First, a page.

Client Associate Sues Edward Jones over Age Discrimination
A former client associate at Edward D. Jones has sued the firm for age discrimination, claiming she was harassed after reporting abusive remarks from the broker she was hired to support.
When Colombo complained to Jones’ human resources department, she was subjected to monthly performance reviews and warnings, according to the complaint she filed last week in U.S. District Court in the Eastern District of Missouri.
Jones suspended Colombo in June 2018, three months after she filed her complaint. She resigned the same day she was suspended, almost five years after she started at Jones.
The advisor, Pamela Diemert, who started her own brokerage career in August 2016, is not named as a party in the lawsuit. She ended her registration with Jones in May 2019, and is now with registered investment advisor firm, Prosperity Capital Advisors, according to the SEC’s Investment Adviser Public Disclosure records.
Diemert did not immediately respond to a request for comment.
Edward Jones believes the allegations have no merit and will contest them, said spokesman Alex Reed.
“Edward Jones remains committed to ensuring that our firm continues to be a best place to work for all associates,” he wrote in an email.
Age discrimination has not been widely asserted in the securities industry, unlike gender and race discrimination, but plaintiffs’ lawyers said it is gaining more prominence given the aging of the brokerage force. A 72-year-old former Morgan Stanley broker in Los Angeles who took a junior role on his team after an illness filed a suit in April last year that is pending, according to court filings. A 69-year-old Wells Fargo Advisors broker who worked for 34 years at the firm and a predecessor in Albany, NY, filed an age and gender discrimination suit against Wells, claiming that her manager failed to allocate her accounts that went to younger colleagues. The case is now in mediation.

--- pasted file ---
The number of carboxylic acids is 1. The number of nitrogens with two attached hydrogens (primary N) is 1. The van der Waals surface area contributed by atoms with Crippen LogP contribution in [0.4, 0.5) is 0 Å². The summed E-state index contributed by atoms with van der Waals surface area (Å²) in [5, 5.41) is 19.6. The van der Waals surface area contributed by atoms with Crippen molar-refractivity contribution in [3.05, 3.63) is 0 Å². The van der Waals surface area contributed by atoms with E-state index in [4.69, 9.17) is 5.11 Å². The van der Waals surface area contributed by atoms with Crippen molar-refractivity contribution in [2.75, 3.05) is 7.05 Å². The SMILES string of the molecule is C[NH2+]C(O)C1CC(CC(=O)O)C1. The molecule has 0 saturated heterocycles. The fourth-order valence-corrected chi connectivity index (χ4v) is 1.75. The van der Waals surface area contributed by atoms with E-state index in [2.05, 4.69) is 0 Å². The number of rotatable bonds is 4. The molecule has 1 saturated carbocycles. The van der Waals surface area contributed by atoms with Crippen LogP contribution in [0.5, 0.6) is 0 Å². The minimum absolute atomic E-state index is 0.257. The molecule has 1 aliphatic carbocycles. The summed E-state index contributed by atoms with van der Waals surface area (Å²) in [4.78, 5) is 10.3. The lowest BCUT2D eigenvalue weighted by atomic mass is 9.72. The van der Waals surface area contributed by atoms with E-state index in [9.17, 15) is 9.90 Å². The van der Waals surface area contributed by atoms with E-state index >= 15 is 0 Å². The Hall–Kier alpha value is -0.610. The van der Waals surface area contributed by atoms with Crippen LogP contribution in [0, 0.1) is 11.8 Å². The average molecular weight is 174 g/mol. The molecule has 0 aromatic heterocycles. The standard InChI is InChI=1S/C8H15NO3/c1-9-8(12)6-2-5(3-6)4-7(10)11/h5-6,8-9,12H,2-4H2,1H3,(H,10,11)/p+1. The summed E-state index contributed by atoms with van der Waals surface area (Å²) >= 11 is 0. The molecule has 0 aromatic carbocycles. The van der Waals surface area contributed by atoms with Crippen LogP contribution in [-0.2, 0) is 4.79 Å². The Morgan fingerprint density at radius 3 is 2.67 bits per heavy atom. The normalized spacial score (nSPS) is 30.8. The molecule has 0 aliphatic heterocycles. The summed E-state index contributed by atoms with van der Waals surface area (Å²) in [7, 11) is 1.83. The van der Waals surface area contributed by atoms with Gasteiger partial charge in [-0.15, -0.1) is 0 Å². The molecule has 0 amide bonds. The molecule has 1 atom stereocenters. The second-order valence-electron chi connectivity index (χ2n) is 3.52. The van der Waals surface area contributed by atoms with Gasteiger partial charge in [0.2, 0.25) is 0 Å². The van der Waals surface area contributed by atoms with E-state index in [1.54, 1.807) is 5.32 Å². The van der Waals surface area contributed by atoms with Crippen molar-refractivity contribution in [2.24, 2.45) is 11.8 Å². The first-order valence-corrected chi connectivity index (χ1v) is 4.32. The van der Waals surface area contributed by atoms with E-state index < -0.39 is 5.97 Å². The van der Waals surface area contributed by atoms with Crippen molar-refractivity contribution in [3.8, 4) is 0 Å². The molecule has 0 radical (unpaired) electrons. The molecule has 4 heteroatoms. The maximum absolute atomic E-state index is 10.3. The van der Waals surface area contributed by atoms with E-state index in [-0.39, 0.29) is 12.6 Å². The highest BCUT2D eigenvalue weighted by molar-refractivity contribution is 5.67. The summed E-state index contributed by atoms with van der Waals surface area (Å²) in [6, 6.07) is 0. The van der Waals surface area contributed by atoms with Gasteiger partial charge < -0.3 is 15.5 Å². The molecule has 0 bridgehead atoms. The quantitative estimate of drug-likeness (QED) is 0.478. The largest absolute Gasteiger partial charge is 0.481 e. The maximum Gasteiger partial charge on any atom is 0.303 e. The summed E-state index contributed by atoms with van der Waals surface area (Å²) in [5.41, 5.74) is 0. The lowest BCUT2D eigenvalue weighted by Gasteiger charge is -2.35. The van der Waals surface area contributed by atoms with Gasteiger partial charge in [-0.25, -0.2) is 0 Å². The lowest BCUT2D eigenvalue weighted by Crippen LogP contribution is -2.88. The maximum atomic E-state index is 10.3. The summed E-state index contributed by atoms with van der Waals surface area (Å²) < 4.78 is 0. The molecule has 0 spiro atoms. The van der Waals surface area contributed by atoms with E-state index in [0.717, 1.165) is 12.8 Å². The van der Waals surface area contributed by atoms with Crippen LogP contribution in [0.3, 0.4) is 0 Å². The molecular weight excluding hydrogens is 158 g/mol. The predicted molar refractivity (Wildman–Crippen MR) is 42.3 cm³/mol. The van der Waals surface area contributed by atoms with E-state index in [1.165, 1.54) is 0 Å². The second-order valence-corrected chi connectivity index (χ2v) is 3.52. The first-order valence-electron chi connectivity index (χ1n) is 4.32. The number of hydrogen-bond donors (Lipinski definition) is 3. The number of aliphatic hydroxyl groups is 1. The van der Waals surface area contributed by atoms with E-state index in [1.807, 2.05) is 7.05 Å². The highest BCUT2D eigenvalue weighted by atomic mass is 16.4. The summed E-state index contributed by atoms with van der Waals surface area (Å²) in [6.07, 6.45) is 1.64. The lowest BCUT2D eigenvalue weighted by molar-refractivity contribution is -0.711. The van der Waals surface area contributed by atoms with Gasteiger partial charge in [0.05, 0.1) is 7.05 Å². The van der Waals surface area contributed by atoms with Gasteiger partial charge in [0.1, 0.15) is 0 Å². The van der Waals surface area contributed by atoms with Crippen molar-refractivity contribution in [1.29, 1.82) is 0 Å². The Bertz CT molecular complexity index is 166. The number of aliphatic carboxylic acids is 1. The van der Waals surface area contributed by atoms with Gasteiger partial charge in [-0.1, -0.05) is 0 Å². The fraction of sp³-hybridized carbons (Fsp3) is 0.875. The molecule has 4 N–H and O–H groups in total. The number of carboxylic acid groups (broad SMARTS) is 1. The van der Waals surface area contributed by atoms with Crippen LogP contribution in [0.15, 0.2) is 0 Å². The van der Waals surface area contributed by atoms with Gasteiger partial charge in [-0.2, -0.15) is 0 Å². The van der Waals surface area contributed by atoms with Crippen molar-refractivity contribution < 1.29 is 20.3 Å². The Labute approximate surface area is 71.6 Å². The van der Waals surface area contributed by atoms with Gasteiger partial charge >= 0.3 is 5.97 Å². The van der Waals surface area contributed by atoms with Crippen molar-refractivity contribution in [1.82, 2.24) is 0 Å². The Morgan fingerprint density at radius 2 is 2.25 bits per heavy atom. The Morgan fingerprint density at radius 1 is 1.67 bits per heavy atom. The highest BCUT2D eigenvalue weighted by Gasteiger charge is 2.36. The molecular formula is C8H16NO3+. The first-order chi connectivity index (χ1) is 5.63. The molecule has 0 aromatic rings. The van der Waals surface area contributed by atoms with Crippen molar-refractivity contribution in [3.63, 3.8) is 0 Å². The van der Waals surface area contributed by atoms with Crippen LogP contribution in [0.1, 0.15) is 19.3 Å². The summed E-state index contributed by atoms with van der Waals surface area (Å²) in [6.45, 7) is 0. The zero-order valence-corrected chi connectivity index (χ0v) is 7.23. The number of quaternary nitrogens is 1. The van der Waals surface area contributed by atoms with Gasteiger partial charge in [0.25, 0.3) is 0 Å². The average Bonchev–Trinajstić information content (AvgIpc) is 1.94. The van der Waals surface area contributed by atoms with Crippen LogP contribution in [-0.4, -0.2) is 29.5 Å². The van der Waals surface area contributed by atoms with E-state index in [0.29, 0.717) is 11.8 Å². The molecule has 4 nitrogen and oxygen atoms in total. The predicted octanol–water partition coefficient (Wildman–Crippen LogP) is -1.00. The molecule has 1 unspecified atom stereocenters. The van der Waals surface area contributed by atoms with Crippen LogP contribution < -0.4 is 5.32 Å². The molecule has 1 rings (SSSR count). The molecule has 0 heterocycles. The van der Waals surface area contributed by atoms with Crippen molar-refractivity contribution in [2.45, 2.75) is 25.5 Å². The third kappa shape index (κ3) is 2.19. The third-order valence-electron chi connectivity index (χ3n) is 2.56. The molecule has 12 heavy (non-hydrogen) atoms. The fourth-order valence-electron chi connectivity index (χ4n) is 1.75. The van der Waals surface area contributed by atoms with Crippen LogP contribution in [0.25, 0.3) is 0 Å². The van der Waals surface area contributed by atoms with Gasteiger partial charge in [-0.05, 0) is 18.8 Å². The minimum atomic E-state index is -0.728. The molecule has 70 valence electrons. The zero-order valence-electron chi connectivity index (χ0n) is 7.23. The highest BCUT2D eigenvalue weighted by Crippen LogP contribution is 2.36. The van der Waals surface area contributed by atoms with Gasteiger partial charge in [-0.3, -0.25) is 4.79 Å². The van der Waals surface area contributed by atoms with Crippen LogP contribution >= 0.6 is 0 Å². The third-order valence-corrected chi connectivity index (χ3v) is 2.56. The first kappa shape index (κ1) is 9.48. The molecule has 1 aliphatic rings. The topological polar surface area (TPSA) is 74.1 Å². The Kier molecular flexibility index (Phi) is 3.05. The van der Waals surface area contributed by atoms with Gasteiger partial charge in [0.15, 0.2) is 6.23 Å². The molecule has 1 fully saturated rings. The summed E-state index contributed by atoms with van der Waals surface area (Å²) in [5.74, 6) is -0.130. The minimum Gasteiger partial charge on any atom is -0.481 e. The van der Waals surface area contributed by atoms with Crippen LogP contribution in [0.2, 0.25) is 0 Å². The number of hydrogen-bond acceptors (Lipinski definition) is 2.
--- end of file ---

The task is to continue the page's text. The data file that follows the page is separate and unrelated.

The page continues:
Colombo was not herself a registered rep, according to BrokerCheck, but so-called branch office administrators in the Edward Jones system play a crucial role in helping to run its offices.
The St. Louis-based firm raised the hackles of some of the administrators when it earlier said it would freeze their pay and no longer approve overtime hours as a result of the impact of the coronavirus pandemic on its business.